aya

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See also: Aya, ayá, and ayą́

English[edit]

Etymology 1[edit]

Noun[edit]

aya ‎(plural ayas)

  1. Alternative form of ayah

Etymology 2[edit]

Adverb[edit]

aya ‎(not comparable)

  1. (archaic, dialect, New England) yes; yea; aye.
    • 1938, Thornton Wilder, Our Town: A Play in Three Acts, Coward-McCann and Samuel French (1965), ISBN 0743223136:
      “The date is May 7, 1901, just before dawn. (COCK CROW offstage.) Aya, just about.”
    • 2001, David McCullough, John Adams, Simon & Schuster (2001), ISBN 0573613494:
      “And for all her reading, her remarkable knowledge of English poetry and literature, she was never to lose certain countrified Yankee patterns of speech, saying 'Canady' for Canada, as an example, using 'set' for sit, or the old New England 'aya,' for yes.”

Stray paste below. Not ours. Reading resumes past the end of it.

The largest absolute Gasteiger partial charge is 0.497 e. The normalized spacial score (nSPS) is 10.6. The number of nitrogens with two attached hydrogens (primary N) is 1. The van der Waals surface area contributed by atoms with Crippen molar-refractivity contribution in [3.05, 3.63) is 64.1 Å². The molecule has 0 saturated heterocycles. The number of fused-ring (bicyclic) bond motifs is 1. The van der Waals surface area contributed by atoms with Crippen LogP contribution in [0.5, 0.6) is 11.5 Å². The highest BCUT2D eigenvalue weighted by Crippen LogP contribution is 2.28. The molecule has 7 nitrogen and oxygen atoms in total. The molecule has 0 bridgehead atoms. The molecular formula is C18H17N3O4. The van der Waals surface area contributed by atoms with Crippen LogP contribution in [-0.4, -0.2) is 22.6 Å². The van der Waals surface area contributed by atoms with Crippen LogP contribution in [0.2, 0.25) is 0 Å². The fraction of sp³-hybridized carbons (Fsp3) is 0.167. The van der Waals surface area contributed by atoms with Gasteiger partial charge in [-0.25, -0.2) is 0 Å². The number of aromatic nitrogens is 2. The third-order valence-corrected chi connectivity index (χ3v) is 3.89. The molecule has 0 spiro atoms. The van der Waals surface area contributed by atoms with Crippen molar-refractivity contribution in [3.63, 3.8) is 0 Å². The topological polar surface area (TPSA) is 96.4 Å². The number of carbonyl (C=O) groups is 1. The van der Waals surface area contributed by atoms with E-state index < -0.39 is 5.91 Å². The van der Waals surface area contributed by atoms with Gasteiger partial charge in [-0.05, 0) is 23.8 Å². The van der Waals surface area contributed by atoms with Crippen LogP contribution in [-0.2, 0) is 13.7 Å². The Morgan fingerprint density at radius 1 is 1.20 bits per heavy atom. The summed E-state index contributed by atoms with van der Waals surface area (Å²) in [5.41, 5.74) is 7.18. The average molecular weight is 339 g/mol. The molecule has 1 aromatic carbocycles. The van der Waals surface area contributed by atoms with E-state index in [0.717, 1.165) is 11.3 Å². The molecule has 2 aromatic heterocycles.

Biak[edit]

Pronoun[edit]

aya

  1. first person singular pronoun, I

Chickasaw[edit]

Verb[edit]

aya

  1. to defecate

Ewe[edit]

Noun[edit]

aya

  1. wind

Japanese[edit]

Romanization[edit]

aya

  1. rōmaji reading of あや

Kurudu[edit]

Pronoun[edit]

aya

  1. first person singular pronoun, I

Malay[edit]

Pronunciation[edit]

Noun[edit]

aya

  1. father (male parent)

Synonyms[edit]


Maybrat[edit]

Noun[edit]

aya

  1. water

References[edit]

  • A Grammar of Maybrat: A Language of the Bird's Head Peninsula, Papua Province, Indonesia (2007)

Spanish[edit]

Etymology[edit]

EB1911 - Volume 01 - Page 001 - 1.svg This entry lacks etymological information. If you are familiar with the origin of this term, please add it to the page per etymology instructions.

Noun[edit]

aya f ‎(plural ayas)

  1. maid, housemaid

Turkish[edit]

Etymology 1[edit]

From Old Turkic aya, from Proto-Turkic *hāya, *āja ‎(palm (of hand)).

Noun[edit]

aya ‎(definite accusative ayayı, plural ayalar)

  1. palm (of hand)

Etymology 2[edit]

Noun[edit]

aya

  1. accusative singular of ay